National Park Service
(2009-03-13). "National Register Information System". National Register of Historic Places. National Park Service.  ^ a b c d e f "Exhibition of Works Reflecting the Evolution of the Guggenheim's Collection Opens in Bilbao", artdaily.org, 2009. Retrieved April 18, 2012. ^ a b c "Biography: Solomon R. Guggenheim", Art of Tomorrow: Hilla Rebay and Solomon R. Guggenheim, Solomon R. Guggenheim
Solomon R. Guggenheim
Foundation. Retrieved March 8, 2012. ^ Vail, pp. 25 and 36 ^ a b c d e Calnek, Anthony, et al. The Guggenheim Collection, pp. 39–40, New York: The Solomon R. Guggenheim
Solomon R. Guggenheim
Foundation, 2006 ^ a b c Winter, Damon. " Solomon R. Guggenheim
Solomon R. Guggenheim
Museum", The New York Times, October 21, 2009. Retrieved March 7, 2012. ^ Vail, p. 333 ^ "Guggenheim Architecture". web.archive.org. Archived from the original on 2016-05-01. Retrieved August 13, 2016.  ^ a b c d e f "Guggenheim Museum New York", Encyclopedia of Art, visual-arts-cork.com. Retrieved April 18, 2012. ^ a b "Biography: Hilla Rebay", Art of Tomorrow: Hilla Rebay and Solomon R. Guggenheim, Solomon R. Guggenheim
Solomon R. Guggenheim
Foundation. Retrieved March 8, 2012. ^ Levine, p. 299 ^ The Guggenheim: Frank Lloyd Wright
Frank Lloyd Wright
and the Making of the Modern Museum, pp. 217–18, New York: Guggenheim Museum Publications, 2009 ^ a b "The Secret Life of Buildings: New York Public Library and Guggenheim Museum"[permanent dead link], Colebrook Bosson Saunders Products Ltd.. Retrieved March 21, 2012. ^ a b c d Storrer, pp. 400–01 ^ a b Levine, p. 340 ^ a b c Perez, Adelyn. "AD Classics: Solomon R. Guggenheim
Solomon R. Guggenheim
Museum", May 18, 2010. Retrieved March 21, 2012. ^ a b c Ballon, pp. 22–27 ^ Since Wright was not licensed as an architect in New York, he relied on Arthur Cort Holden, of the architectural firm Holden, McLaughlin & Associates, to deal with New York City's Board of Standards and Appeals. Dal Co, Francesco (2017). The Guggenheim: Frank Lloyd Wright's Iconoclastic Masterpiece. New Haven: Yale University Press. p. 58. ISBN 0300226055. OCLC 969981835.  ^ a b Levine, p. 301 ^ Rudenstine, Angelica Zander. The Guggenheim Museum Collection: Paintings, 1880–1945, New York: Solomon R. Guggenheim
Solomon R. Guggenheim
Museum, 1976, p. 204 ^ Tanzj, Daniela; Bentivegna, Andrea (July 23, 2015). "The Vatican Museums and the Guggenheim: Two Ingenious Spirals of Art". La Voce di New York.  ^ Hersey, George L. (1993). High Renaissance art in St. Peter's and the Vatican: an interpretative guide. Chicago: University of Chicago Press. p. 128. ISBN 9780226327822.  ^ Mindel, Lee F. (February 28, 2013). "Compares the Oculi at the Vatican and the Guggenheim Museum". Architectural Digest.  ^ Jaroslav J. Polivka, "What it's Like to Work with Wright" in Tejada, Susana, editor (2000). Engineering the Organic: The Partnership of Jaroslav J. Polivka and Frank Lloyd Wright. Buffalo: State University of New York. pp. 34–35. CS1 maint: Multiple names: authors list (link) CS1 maint: Extra text: authors list (link) ^ a b c d Sennott, pp. 572–73 ^ Bianchini, Riccardo. "The Guggenheim, an American revolution", inexhibit.com, 2014, accessed July 5, 2014. ^ Levine, p. 317 ^ Ballon, pp. 59–61 ^ a b c Overview of firm's history, projects, etc. Gwathmey Siegel website ^ The Global Guggenheim, The Solomon R. Guggenheim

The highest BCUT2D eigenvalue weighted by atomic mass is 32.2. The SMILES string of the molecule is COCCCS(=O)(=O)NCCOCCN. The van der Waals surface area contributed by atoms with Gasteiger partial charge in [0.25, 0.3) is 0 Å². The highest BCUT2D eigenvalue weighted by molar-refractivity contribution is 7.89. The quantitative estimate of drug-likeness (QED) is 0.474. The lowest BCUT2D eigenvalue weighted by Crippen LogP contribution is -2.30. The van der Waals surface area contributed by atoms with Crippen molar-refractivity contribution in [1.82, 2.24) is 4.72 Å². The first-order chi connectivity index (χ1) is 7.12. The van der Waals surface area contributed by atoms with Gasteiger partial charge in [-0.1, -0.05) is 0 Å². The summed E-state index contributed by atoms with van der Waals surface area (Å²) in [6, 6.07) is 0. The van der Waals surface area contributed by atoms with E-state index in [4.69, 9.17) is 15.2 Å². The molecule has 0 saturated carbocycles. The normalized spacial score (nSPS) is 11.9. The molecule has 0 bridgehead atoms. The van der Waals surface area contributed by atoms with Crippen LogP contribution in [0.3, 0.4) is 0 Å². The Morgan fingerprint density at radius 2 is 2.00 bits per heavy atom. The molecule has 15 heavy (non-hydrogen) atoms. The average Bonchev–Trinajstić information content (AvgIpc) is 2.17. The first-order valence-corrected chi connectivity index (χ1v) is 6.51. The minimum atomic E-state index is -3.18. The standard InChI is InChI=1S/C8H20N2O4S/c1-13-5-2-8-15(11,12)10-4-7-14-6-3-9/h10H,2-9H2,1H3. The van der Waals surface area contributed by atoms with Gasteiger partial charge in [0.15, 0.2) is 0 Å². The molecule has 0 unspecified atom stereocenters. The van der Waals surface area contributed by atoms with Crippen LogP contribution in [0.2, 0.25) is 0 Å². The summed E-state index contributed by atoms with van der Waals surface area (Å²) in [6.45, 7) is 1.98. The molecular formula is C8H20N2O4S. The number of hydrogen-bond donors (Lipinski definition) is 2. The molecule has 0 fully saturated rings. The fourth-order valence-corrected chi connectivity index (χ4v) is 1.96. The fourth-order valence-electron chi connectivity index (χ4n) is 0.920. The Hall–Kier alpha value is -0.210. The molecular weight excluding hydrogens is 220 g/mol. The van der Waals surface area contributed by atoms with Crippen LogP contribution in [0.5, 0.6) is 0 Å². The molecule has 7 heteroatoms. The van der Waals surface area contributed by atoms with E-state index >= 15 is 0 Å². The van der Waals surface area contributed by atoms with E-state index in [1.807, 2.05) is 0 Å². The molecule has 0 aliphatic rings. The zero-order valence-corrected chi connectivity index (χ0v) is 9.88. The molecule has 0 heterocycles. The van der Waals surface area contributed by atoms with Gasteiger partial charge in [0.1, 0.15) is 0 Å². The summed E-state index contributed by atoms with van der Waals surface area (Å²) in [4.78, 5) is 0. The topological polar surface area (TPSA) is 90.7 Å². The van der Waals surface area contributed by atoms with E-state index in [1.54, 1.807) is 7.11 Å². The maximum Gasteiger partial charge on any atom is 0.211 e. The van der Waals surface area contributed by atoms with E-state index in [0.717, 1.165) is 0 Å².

Solomon R. Guggenheim
Museum Publications. Retrieved March 8, 2012. ^ " James Johnson Sweeney records", Solomon R. Guggenheim
Solomon R. Guggenheim
Archives Collections. Retrieved March 8, 2012. ^ Glueck, Grace. " James Johnson Sweeney Dies; Art Critic and Museum Head". The New York Times. April 15, 1986. ^ a b c d e f g "Art: Last Monument". Time. November 2, 1959. ^ "Controversial Museum Opens in New York", The News and Courier, October 22, 1959, p. 9-A. Retrieved March 1, 2012. ^ a b “Oct 21, 1959: Guggenheim Museum opens in New York City”, This Day in History, History.com. Retrieved March 21, 2012. ^ Goldberger, Paul. "Spiralling Upward", Celebrating fifty years of Frank Lloyd Wright’s Guggenheim, The New Yorker, May 25, 2009. Retrieved March 21, 2012. ^ Mumford, Lewis "The Sky Line: What Wright Hath Wrought" (1959) in The Highway and the City, New York: New American Library, 1964. pp.141–142 (first published in the New Yorker, December 5, 1959) ^ Spector, p. 16 ^ "Guggenheim Foundation History", The Solomon R. Guggenheim Foundation, 2010 ^ "The Wright Stuff". USA Today (Weekend). November 6, 1998[dead link] ^ Levine, p. 362 ^ "The Solomon R. Guggenheim
Solomon R. Guggenheim